The Forbidden City is an icon in Beijing. It was built from in 1406 – 1420 and it was the royal palace during the Ming and Qing Dynasties. With an astounding area of 7,800,000 sq feet and 980 buildings, a day touring around the Forbidden City will only give you the slightest understanding about the palace.
As you enter the Gate of Heavenly Peace (Tiananmen 天安门), it brings you to the meridian gate (wumen 午門), where the ticket counter is, together with lots of tour groups.
More details around the Hall of Supreme Harmony.
The next hall we visited was the Hall of Preserved Harmony (保和殿). The hall had different purposes throughout the dynasties. In the Ming Dynasty, it was used as a changing room for the emperors before important celebrations whereas in the Qing Dynasty it had many more functions. During early Qing Dynasty, Emperor Shunzi and Emperor Kangxi lived here during their reign, the hall then evolved to a banquet hall and examination hall.
The words inscribed above the throne was written by Emperor Qianlong, meaning “Highest Norm for the Emperor to Found a Regime” (Huang Jian You Ji 皇建有極).
Throughout the palace, you will see a lot of stone carvings along the steps but the one behind the Hall of Preserved Harmony is the most impressive, weighing 200 tonnes at 16.75 meters. The method that the stone was transported into the palace is really ingenious whereby water was sprinkled on the ground in winter to form an icy road, and the stone was pulled in with much ease.
The Hall of Heavenly Purity ( Qinqing Gong 乾清宫) was where the emperors lived and dealt with daily official matters. The inscription above the throne meaning “Fair and Impartial” (Zheng Da Guang Ming 正大光明) had an important role during Emperor Yongzheng’s reign. Emperor Yongzheng had 13 other brothers and he experienced the struggle for throne amongst his own brothers. When he came to throne, he already had in mind for one of his sons, Hongli to be the successor. To help Hongli overcome any obstacles he may face from other brothers, he left a system where the name of the successor to the throne was hidden behind the inscription in a sealed box and only announced upon his death, hoping to minimize plotting among his own sons.
The Hall of Heavenly Purity seems to have more ornaments than the other halls which are more barren looking.
Auspicious animals symbolizing “longevity” in front of the hall.
When Emperor Yongzheng retired from his reign, he moved to the Hall of Mental Cultivation (Yangxing Dian 养心殿). The Hall of Mental Cultivation was originally an imperial workshop, manufacturing things for the palace.
Ever since Emperor Yongzheng’s occupation, it eventually became the Emperor’s living quarters, and it remained so for the next eight emperors.
More details of Hall of Mental Cultivation.
While the emperors have their share of building where they lived and attended daily national affairs, the empresses an concubines have their share of buildings too – The Six Eastern Palaces (東六宫 Dong Liu Gong )and the Six Western Palaces (西六宫 Xi Liu Gong), which occupy the east and west side of the inner court respectively.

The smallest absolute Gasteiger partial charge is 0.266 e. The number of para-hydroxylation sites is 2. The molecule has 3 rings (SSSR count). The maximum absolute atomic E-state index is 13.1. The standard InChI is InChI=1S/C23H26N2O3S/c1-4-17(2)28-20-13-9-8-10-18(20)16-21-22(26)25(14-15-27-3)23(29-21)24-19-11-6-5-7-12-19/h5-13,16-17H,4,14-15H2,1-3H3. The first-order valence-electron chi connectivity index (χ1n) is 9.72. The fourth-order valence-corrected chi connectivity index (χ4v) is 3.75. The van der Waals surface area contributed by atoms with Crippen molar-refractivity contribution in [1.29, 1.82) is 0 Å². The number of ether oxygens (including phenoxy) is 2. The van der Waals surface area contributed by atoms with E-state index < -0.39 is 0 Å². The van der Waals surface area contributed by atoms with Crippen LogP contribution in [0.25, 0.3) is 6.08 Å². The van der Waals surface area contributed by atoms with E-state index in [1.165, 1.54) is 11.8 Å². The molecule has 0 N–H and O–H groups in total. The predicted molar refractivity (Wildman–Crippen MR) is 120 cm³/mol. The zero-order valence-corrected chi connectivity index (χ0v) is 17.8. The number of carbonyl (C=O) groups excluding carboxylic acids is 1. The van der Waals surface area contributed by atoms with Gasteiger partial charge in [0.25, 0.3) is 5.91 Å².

The Hall of Gathering Excellence (Chuxiu Gong 儲秀宫) is one of the palaces from the Six Western Palaces. One famous Empress that lived here was Empress Dowager Cixi. She spent her earlier days here as a lower ranking consort. As she eventually made her way up and became the empress, she moved into Hall of Eternal Spring (長春宫 Changchun Gong), During her 50th birthday, she moved back to Hall of Gathering Excellence again.
The Clocks and Watches Gallery is superb, where 300 years old clocks and watches come in all forms from all over the world. Some have waterworks, some have robotic movements, some sing and some use the law of gravity to power movement.
The antiquarian houses ancient treasures of the imperial family.
Some of the galleries like the one exhibiting the artifacts from weddings of Qing Dynasty is inclusive in the admission fee without additional charges.
Throughout the palace, there’s 308 copper and iron vats where water was stored to put out any fire. The vats manufactured during different dynasties look different too. The one in the picture was manufactured in the Qing Dynasty and it has two beasts on it whereas the ones manufactured in the Ming Dynasty is simpler looking. During winter months, a blanket is used to cover the vats or charcoal was used to heat up the water to prevent freezing.
The Forbidden City is really such a fascinating place to wander about. Sometimes we got lost in the lanes. If you have any particular halls or galleries you would like to visit, you should check out the Palace Museum’s Official Website, which has recommended routes for 2 hours, half day and one day tour. There’s some vendors selling maps of the Forbidden City at the entrance too (around RMB 5 but all in Chinese though).
And finally, our last stop in the Forbidden City was the imperial garden.
If you still have any energy left after the tour, cross the road and head over to Jingshan Park where you get to see stunning views of the Forbidden City, all of it under your eyes. It’s a bit of a climb up the hill but the view is rewarding.
If you decide to call it a day, turn either to the left or right of the exit, walk straight and turn in on the first lane you see. You will be able to catch a bus that goes around the museum in loops and it will bring you back to the main entrance of the museum, close to the MRT station you came from. Taxis aren’t allowed to stop in the area and there might be trishaw drivers who might try to scam you for a hefty amount to bring you back to the MRT station.
National Palace Official Website
Getting there : Tiananmen West MRT Station or Tiananmen East MRT Station
- Jingshan Park @ Beijing China (alwaystravelicious.com)
- Antiquarian @ Forbidden City, Beijing China (alwaystravelicious.com)
- Clocks & Watches Gallery @ Forbidden City, Beijing, China (alwaystravelicious.com)